Factsheet: Life Without Parole in Pennsylvania

Check out our new factsheet on Life Without Parole (aka Death By Incarceration) in Pennsylvania. Download the pdf version here.

Life Without Parole in Pennsylvania by decarceratePA

Life Without Parole in Pennsylvania

Pennsylvania prisons currently hold approximately 5,100 people serving life sentences. In Pennsylvania, life means your natural life, with no possibility of parole. You receive mandatory Life Without Parole (LWOP) in Pennsylvania if you are convicted of first or second degree murder, even if you were only present at the incident and were not accused of being the person who pulled the trigger. Since these sentencing guidelines are mandatory, the judge has no discretion in sentencing and cannot take into consideration any mitigating circumstances.  
Because LWOP means sentencing people to die in prison, many people have come to call it “Death by Incarceration,” or “the other death penalty.” We believe that life without parole sentencing is both immoral and expensive, and that legislators and courts should take immediate and retroactive action to abolish these sentences.  


  • Pennsylvania has the second highest number of people serving LWOP sentences of any state in the country, and is one of only six states that denies parole to lifers. As of 2009, 9.4% of the prison population was serving life sentences. In contrast, there are 15 states where less than 1% of people in prison are serving LWOP.  There is no such thing as life with parole in Pennsylvania. 
  • LWOP disproportionately targets people of color. PA’s racially disproportionate LWOP sentencing is above the national average. In Pennsylvania, people serving LWOP sentences are 65% Black and 8.5% Latino.  Nationally, about half of people serving LWOP nationally are Black and a sixth are Latino. 
  • Pennsylvania has the most people serving Juvenile Life Without Parole in the country. PA has more than 480 people serving JLWOP. 
  • PA also incarcerates the second highest amount of elderly prisoners of any state. Not everyone who is elderly in prison is serving LWOP, but many are. In 1980 there were 370 elderly people in PA’s state prisons, now there are over 8000.  
  • It costs the state an average of $42,000 a year incarcerate someone in PA, but due to higher medical costs it costs approximately $66,000 a year to incarcerate elderly prisoners. There are also innumerable costs to families and communities who lose the economic and emotional support of loved ones who are forced to grow old in prison.

National and International Context

  • In the United States, 159,000 people are serving life sentences; of that 159,000, 49,000 are serving sentences of Life Without Parole (LWOP). 
  • Even in states with declining prison populations, the number of people serving life sentences is going up, and the number of crimes you can be sentenced to LWOP for is also going up.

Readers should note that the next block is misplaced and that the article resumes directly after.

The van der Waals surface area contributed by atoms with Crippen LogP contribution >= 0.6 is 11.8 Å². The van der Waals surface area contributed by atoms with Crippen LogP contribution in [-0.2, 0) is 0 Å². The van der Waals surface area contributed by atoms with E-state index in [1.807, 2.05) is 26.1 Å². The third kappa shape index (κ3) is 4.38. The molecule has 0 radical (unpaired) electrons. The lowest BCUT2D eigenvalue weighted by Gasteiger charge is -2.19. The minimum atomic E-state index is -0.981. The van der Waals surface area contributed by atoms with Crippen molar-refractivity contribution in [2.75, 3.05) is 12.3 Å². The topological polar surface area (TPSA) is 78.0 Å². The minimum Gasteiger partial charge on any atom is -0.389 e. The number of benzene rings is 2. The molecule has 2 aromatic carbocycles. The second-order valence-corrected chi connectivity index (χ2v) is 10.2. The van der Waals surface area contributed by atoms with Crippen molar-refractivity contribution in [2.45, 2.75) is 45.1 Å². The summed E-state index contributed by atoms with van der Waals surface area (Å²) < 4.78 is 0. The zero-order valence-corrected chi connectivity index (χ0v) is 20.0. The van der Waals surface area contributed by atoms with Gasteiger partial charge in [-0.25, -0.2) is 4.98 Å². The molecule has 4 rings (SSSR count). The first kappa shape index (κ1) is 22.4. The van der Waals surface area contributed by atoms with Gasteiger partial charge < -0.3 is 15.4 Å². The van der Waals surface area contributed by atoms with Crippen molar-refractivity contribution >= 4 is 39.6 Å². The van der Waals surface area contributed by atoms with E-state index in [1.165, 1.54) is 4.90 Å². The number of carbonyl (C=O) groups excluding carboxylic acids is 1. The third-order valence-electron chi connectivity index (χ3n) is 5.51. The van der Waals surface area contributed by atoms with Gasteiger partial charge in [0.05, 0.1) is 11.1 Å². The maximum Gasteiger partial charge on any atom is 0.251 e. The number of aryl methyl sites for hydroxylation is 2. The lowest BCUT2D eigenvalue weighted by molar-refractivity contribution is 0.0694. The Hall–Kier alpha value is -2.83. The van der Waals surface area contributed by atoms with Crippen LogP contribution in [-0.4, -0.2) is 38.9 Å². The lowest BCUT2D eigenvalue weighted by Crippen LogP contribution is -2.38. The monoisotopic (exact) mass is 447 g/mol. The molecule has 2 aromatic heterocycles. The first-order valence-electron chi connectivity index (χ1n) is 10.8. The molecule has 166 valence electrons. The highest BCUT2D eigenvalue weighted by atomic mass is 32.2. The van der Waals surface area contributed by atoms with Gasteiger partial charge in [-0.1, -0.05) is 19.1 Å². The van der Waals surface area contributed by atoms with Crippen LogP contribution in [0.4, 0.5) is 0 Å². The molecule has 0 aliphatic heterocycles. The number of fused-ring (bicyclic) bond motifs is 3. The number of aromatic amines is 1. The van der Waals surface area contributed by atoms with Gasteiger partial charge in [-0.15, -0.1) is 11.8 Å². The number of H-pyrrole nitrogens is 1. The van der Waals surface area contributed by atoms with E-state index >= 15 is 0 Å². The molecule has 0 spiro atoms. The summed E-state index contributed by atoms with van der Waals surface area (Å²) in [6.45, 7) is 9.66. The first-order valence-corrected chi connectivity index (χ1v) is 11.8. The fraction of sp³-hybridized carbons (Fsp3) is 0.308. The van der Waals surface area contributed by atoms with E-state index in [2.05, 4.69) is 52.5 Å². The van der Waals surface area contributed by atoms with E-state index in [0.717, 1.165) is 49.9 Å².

• 2500 people nationally are serving Juvenile Life Without Parole Sentences. The U.S. is the only country in the world that sentences children to life without the possibility of parole.  
  • There are 21 countries in the world where life sentences, with or without the possibility of parole, are considered unconstitutional.  LWOP is unconstitutional in 25 countries.  

There is no evidence that eliminating LWOP or releasing elderly prisoners will negatively impact public safety.  In fact:

  • According to the ACLU’s report At America’s Expense: The Mass Incarceration of the Elderly, “research has conclusively shown that by age 50 most people have significantly outlived the years in which they are most likely to commit crimes. For example, arrest rates drop to just over 2% at age 50 and are almost 0% at age 65.”    
  • According to the Pennsylvania Board of Probation and Parole, only 99 lifers over the age of 50 have been released since parole’s inception. Of these 99 people, only one had been recommitted for a new crime, a recidivism rate of 1.01%. This is in comparison to a recidivism rate of approximately 60% for the system as a whole. 
  • In 2005, the Joint State Government Commission’s Advisory Committee on Geriatric and Seriously Ill Inmates recommended mandating parole eligibility for anyone who is over 50 years of age and has been incarcerated for more than 25 years.
  • Paroling elderly prisoners makes financial sense. If even a quarter of the elderly prisoners serving time in Pennsylvania state prisons were paroled, the state would save $132 million a year. That money could be invested in healthcare, education, drug and alcohol treatment, and community based reentry services.  
No one should be sentenced to die in prison, without the possibility of release. Ending Life Without Parole is an important step towards ending mass incarceration. 
Call or write your legislators today and demand parole eligibility for lifers.  You can find your legislator’s contact info online here:  http://www.legis.state.pa.us/